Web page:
"Nebraska" star June Squibb celebrated her 84th birthday at Paramount's New York office on Nov. 6 with bread pudding and ice cream. "They do screenings and sometimes have lunches afterward," Squibb told HuffPost Entertainment. "Twice they had bread pudding, and they dragged me out before I could have any both times."
Fortunately for Squibb, there plenty more "Nebraska" screenings in her future -- and, perhaps, further opportunity to enjoy bread pudding. Alexander Payne's latest film ranks high on the list of this year's Oscar contenders, with Squibb in position to grab a nomination in the Best Supporting Actress category.
"Of course I think about it! I would be numb if I didn't," she said when asked about the growing awards buzz around her name. "It's terribly exciting. I love the film, I loved doing it, and I tell the producers all the time that we should do it again."
Written by Bob Nelson, "Nebraska" tells the story of Woody Grant (Bruce Dern), a Montana resident who thinks he won $1 million from a direct-mail sweepstakes and travels to Nebraska with his son (Will Forte) to collect the prize money. Squibb plays Grant's disapproving, loyal and loving wife, Kate.
"I knew this woman when I opened the script and started reading. I'm from a small town in Illinois, so I knew the Midwest really well," Squibb said of the role, which reunited her with Payne following the 2002 film "About Schmidt." (She played Jack Nicholson's onscreen wife in that film.) "I never thought of Kate in terms of my mother or aunts or anything like that when I was doing it, but when I first saw the finished film, I thought, 'My God, that's my mother up there.' I had become my mother."
Dern, Squibb and Forte in a scene from "Nebraska."
Despite her Midwestern surroundings, Squibb always figured she would become an actor. "Truly from when I came out of the womb," she said of when her acting aspirations began. "I don't know what did it. Certainly not my family, or that part of the country. But I went to the movies. My early influence was film, but I never thought of myself working in film. I always thought of myself as being on stage."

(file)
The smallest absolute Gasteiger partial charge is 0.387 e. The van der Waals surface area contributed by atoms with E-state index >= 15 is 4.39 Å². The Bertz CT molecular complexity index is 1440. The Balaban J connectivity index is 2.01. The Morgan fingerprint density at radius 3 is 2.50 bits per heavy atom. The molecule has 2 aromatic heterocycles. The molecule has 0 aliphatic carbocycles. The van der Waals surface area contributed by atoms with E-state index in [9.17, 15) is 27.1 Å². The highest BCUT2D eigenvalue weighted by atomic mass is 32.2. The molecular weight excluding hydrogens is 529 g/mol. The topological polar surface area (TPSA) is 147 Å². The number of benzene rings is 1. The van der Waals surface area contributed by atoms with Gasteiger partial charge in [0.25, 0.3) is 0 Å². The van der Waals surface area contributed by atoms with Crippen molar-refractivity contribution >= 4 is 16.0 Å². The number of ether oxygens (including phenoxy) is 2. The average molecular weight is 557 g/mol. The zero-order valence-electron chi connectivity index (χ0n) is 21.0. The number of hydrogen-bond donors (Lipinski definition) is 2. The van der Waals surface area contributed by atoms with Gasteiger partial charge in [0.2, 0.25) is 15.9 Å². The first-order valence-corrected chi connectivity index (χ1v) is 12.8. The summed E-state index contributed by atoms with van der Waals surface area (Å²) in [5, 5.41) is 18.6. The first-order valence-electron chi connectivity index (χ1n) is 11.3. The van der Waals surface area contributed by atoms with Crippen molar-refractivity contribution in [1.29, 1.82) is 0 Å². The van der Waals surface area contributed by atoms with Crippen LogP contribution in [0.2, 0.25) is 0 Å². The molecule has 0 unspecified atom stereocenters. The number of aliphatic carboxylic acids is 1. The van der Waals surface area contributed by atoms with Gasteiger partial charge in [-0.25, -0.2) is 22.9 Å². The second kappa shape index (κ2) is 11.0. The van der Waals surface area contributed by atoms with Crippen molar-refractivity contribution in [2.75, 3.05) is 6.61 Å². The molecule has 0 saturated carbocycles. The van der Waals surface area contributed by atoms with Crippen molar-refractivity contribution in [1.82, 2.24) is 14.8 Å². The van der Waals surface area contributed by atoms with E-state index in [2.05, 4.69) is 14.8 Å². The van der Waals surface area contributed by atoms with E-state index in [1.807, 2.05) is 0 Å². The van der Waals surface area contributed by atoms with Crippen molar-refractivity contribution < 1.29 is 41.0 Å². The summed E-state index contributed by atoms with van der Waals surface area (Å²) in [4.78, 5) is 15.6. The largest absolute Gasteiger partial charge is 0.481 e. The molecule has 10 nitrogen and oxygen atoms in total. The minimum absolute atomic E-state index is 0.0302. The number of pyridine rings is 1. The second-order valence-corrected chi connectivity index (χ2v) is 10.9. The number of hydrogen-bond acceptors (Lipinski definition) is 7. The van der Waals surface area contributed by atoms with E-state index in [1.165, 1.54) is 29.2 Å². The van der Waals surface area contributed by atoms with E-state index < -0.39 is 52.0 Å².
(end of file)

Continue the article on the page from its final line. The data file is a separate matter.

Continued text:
After studying at the Cleveland Playhouse for five years, she came to New York in 1957 and didn't leave until 2011 (she now resides in Los Angeles). Over the years, Squibb starred in Broadway musicals, went on USO tours and even performed on cruise ships. ("We saw Asia!" she recalled with a bright smile.) She didn't appear on screen, however, Woody Allen cast her in "Alice"; Squibb was 55 when it was released in 1990.
"If I had become a film actress when I was very, very young, I would not have had the opportunity to do all these things that I did," she said of her career arc. "I just love the fact that I did them."
Since "Alice," Squibb has starred for directors like Martin Scorsese, Todd Haynes and Payne. She's also worked on television, having recently filmed guest spots on three series, including HBO's "Girls."
"Lena Dunham is amazing," Squibb said of the show's 27-year-old creator and star. "She is the boss. She did not write nor direct the segment I did, but she acted in it. We were together in the scenes. At her age, to be doing what she's doing, is just amazing. She's dear! She's a very dear young lady." Squibb will play Dunham's onscreen grandmother when the show returns for new episodes in January.
After that, though, it's more focus on the awards circuit, where Squibb could find herself competing with Oprah Winfrey, Lupita Nyong'o, Julia Roberts and Margo Martindale for Best Supporting Actress.
"Margo Martindale and I are neighbors from New York for almost 40 years," Squibb said of Martindale, who has a scene-stealing part in "August: Osage County." "She and I laugh about the awards. On the red carpet, I can wave at her. 'Hey, Margo!'"
As for what it's like to have Hollywood stand up and notice her after 84 years, Squibb is pragmatic and good-humored.
"I feel it's great that it has happened. As Alexander says, 'This is a bigger role, June!'" she said. "We laugh about that too; you have to, I think. I feel I've had breakout roles on stage. In a sense, there have been small ones on film, but nothing like this."
"Nebraska" is out in limited release on Nov. 15